first signal processing means for swapping said primary and secondary destination signalling points for the duration of a time period defined on the basis of a history of congestion notification messages issued by the primary destination signalling point; and
second signal processor means arranged to receive signalling transfer requests and to determine the destination signalling point to be used for the request in dependence upon the primary and secondary destination signalling points allocated to the mapped GTRC and signalling point availability.
Preferably, the apparatus comprises intelligent processing means arranged to respond to changing signalling traffic levels over time, by adapting the duration and position of said time period.
According to a third aspect of the present invention there is provided a Signalling Connection and Control Part (SCCP) for use in a Signalling System no.7 signalling network, the SCCP comprising:
a Global Title Routing Case (GTRC) table mapping Global Titles to GTRCs;
a primary and a secondary destination signalling point allocated to a set of GTRCs;
a definition of at least one time period, said definition being made on the basis of a history of congestion notification messages issued by the primary destination signalling point;
means arranged to swap said primary and secondary destination signalling points for a fraction of said set of GTRCs for the duration of said time period;
means for mapping a Global Title, associated with a signalling transfer request received at the signalling point, to a GTRC using the GTRC table; and
means for determining the destination signalling point to be used for the request in dependence upon the primary and secondary destination signalling points allocated to the mapped GTRC and signalling point availability.
According to a fourth aspect of the present invention there is provided a method of determining congestion at a destination signalling point of a telecommunications network, the method comprising:
sending an echo request message from a signalling point to said destination signalling point;
in response to receipt of said echo request message at the destination signalling point, returning to said signalling point an answer message; and
determining at the signalling point the delay between sending the echo request message and receiving the answer message, wherein said delay provides an indication of the congestion level at said destination signalling point.
Preferably, said destination signalling point is one of a set of destination signalling points polled by the signalling point. This set may correspond to those destination signalling points in the network where congestion is likely to occur.
Where said signalling point and said destination signalling point(s) use SCCP, the echo request message may be an SCCP/Subsystem Status Test (SST) message whilst the answer message may be a Subsystem Status Allowed (SSA) message. It is noted that this proposal represents a new use for SSC and SSA messages which are normally used for determining the operational status of a remote network node.
Embodiments of the present invention may use a determined echo response delay to dynamically allocate and/or reallocate signalling traffic to destination signalling points, e.g. signalling traffic may be switched from a primary destination signalling point to a secondary destination signalling point if the primary destination signalling point is observed to be becoming congested.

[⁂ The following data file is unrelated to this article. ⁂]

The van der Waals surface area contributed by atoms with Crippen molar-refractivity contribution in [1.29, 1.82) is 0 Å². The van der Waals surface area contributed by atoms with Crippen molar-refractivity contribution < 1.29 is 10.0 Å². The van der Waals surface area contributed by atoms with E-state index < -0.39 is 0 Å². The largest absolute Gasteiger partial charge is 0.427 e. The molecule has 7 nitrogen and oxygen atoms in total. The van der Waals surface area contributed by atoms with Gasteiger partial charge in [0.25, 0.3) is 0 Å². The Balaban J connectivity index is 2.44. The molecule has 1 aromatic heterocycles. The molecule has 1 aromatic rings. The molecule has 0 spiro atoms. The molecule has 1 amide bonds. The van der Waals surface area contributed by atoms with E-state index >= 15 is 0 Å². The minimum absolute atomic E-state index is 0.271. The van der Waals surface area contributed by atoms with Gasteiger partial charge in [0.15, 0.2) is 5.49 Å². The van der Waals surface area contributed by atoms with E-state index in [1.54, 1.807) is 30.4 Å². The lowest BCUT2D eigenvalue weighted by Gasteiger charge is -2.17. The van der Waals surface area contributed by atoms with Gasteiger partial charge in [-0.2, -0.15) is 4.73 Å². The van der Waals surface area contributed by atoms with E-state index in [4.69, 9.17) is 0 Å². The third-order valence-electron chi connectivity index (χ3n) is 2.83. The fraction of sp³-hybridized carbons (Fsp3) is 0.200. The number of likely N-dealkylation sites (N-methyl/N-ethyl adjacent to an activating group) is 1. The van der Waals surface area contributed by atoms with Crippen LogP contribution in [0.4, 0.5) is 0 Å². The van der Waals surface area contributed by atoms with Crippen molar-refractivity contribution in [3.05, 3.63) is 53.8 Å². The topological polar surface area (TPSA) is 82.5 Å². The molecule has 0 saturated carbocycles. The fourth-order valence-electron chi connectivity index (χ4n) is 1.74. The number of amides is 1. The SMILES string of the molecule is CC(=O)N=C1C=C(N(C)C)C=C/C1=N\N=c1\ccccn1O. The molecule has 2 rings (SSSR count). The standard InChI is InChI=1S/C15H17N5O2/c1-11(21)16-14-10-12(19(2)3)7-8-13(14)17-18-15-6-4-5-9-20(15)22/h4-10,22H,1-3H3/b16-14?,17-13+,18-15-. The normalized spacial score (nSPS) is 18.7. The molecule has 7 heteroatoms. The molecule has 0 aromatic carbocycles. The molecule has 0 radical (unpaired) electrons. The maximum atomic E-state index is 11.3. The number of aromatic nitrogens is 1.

In other embodiments of the invention, echo response delays, or congestion levels derived therefrom, for a destination signalling point are recorded over a period of time and, using this history, peak signalling traffic periods are defined. During such peak periods, signalling traffic may be automatically transferred from the destination signalling point to some other secondary destination signalling point. These periods may be dynamically redefined if the pattern of signalling traffic within the network (and as represented in the congestion histories) changes.
Embodiments of the fourth aspect of the invention may comprise the steps of:
providing a Global Title Routing Case (GTRC) table mapping Global Titles to GTRCs;
allocating to each GTRC a primary and a secondary destination signalling point;
swapping said primary and secondary destination signalling points for a fraction of said GTRCs when the primary destination signalling point is nearing congestion or is predicted to be nearing congestion;
for a signalling request at the signalling point, mapping the Global Title associated with the request to a GTRC using the GTRC table; and
determining the destination signalling point to be used for the request in dependence upon the primary and secondary destination signalling points allocated to the mapped GTRC.
According to a fifth aspect of the present invention there is provided apparatus for determining congestion at a destination signalling point of a telecommunications network, the apparatus comprising:
transmission means for sending an echo request message from a signalling point to a destination signalling point;
automatic response means for returning to said signalling point an answer message in response to receipt of said echo request message; and
processing means at the signalling point for determining the delay between sending the echo request message and receiving the answer message, wherein said delay provides an indication of the congestion level at said destination signalling point.
For a better understanding of the present invention and in order to show how the same may be carried into effect reference will now be made, by way of example, to the accompanying drawings, in which:
FIG. 1 shows schematically the protocol levels of a Signalling System no.7 signalling network;
FIG. 2 illustrates schematically a mobile telecommunications network comprising a number of signalling points;